The free Health Talk is part of Winona Health’s Spirit programming and is open to men and women of all ages. Spirit membership is free and there are several benefits.

There is no charge. RSVP is requested by Tuesday, August 16.

RSVP for It’s in the Bag! Learn about Spirit!



Welcome Joe Verzwyvelt, MD!

Joe Verzwyvelt, MD

Joe Verzwyvelt, MD

“I always wanted to be a doctor who could take care of anything,” said Joe Verzwyvelt, MD. “The best part of my work is being able to help someone through a tough experience.”

Dr. Verzwyvelt (pronounced Verse-WHY-Velt) joined the Winona Health medical staff and will provide emergency care for people of all ages. His special interests include neurovascular emergencies and Emergency Management Services (EMS).

After earning his degree from the University of Mississippi Medical Center in Jackson, Miss., Dr. Verzwyvelt completed residency at the Emergency Medicine Residency Training Program, University of Cincinnati Medical Center in Cincinnati, Ohio. He is certified by the American Board of Emergency Medicine.

“I chose Winona Health because a couple of things really made Winona Health stand out,” said Dr. Verzwyvelt. “For example, the friendly atmosphere and the high level of appreciation and respect for patients and healthcare providers. It feels like a very cohesive team environment.”

Prior to joining Winona Health, Dr. Verzwyvelt served in the Emergency Department at Rockford Memorial Hospital in Rockford, Ill. His experience also include serving as an emergency physician for a hockey team, assistant medical director for a fire department, and as a flight physician with the University of Cincinnati Medical Center Air Care and Mobile Care in Ohio. He is a member of the American College of Emergency Physicians and the Neurocritical Care Society.

Dr. Verzwyvelt is married and has two young children. In his free time, he enjoys hiking, fishing, hunting and camping. He and his family are looking forward to exploring the area.

For information about healthcare providers and services at Winona Health, visit or call 507.454.3650.

Nearly half of all eye injuries now happening in the home

Two new surveys highlight disconnect between reality and perception of eye injury risks.

What do a bungee cord, a pan of frying bacon and lawn-care chemicals have in common? They are just a few of the common items around the house that can cause eye injuries, which a study from the American Academy of Ophthalmology (Academy) and the American Society of Ocular Trauma (ASOT) reports are increasingly occurring at home. The Eye Injury Snapshot, a clinical survey of eye injuries across the U.S., found that nearly half of the 2.5 million eye injuries that Americans suffer annually now happen in and around the home in common places like the lawn, garden, kitchen or garage.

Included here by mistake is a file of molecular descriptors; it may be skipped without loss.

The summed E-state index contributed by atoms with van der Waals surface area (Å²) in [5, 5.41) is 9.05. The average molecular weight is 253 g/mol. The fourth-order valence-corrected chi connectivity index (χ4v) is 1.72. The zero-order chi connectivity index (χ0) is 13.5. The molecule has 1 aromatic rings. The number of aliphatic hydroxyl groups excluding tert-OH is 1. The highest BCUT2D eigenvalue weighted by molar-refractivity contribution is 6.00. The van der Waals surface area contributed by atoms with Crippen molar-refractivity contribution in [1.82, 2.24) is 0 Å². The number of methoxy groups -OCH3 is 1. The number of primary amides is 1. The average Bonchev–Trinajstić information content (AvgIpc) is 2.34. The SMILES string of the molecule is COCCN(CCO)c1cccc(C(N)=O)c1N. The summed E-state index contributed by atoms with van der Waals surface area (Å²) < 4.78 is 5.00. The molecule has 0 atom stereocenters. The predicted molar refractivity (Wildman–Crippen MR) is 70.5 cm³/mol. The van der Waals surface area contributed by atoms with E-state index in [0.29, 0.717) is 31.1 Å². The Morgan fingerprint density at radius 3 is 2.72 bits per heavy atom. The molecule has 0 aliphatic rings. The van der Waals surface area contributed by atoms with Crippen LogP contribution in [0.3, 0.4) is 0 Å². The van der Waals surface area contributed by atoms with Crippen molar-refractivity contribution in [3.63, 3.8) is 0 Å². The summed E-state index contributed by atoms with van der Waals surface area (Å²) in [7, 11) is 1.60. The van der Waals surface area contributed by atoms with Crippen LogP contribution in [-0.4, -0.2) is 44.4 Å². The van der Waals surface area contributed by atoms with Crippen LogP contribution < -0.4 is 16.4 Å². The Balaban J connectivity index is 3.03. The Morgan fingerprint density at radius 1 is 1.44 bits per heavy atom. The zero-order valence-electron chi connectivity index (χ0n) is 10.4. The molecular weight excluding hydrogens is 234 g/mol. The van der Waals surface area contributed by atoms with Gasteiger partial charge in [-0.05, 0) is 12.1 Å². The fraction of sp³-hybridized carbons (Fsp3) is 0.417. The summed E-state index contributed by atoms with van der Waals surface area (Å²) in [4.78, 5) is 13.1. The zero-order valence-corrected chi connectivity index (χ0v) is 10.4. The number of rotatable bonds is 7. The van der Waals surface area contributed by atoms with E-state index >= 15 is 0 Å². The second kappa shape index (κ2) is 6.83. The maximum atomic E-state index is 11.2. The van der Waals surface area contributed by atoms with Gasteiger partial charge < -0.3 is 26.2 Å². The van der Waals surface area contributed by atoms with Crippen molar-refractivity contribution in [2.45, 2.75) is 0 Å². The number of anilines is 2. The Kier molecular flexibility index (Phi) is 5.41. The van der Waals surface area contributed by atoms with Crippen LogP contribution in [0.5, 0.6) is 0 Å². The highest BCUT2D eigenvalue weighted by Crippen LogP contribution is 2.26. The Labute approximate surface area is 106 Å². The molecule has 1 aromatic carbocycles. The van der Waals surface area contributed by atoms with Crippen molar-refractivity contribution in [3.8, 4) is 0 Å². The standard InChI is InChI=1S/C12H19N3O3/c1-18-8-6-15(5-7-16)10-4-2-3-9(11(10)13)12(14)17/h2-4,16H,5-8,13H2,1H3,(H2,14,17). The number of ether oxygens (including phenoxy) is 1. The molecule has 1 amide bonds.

In an effort to combat the rate of household eye injuries, the Academy and ASOT have issued a new recommendation that every household in America have at least one pair of ANSI-approved* protective eyewear to be worn when doing projects and activities at home to safeguard against eye injuries.

The recommendation from the American Academy of Ophthalmology and ASOT comes as a new companion survey conducted on behalf of the Academy’s EyeSmart™ Campaign underscores the disconnect between the reality of eye injury risks and people’s perception of that risk. Most Americans think that eye injuries are a workplace phenomenon or related to events like Fourth of July fireworks displays. In fact, Americans are more likely to be injured in their homes from common everyday activities like mowing the lawn, cooking, cleaning and do-it-yourself home improvement projects that impact both participants and bystanders.

“Preventing an eye injury is much easier than treating one,” said Dr. Laurel Quinn of the Winona Health Eye Care Center. “Ninety percent of all eye injuries can be prevented by simply wearing protective eyewear. As the Fourth of July approaches, people are aware of the threat to the eyes that fireworks can represent, but they need to be equally aware of the everyday dangers that lurk in the home.”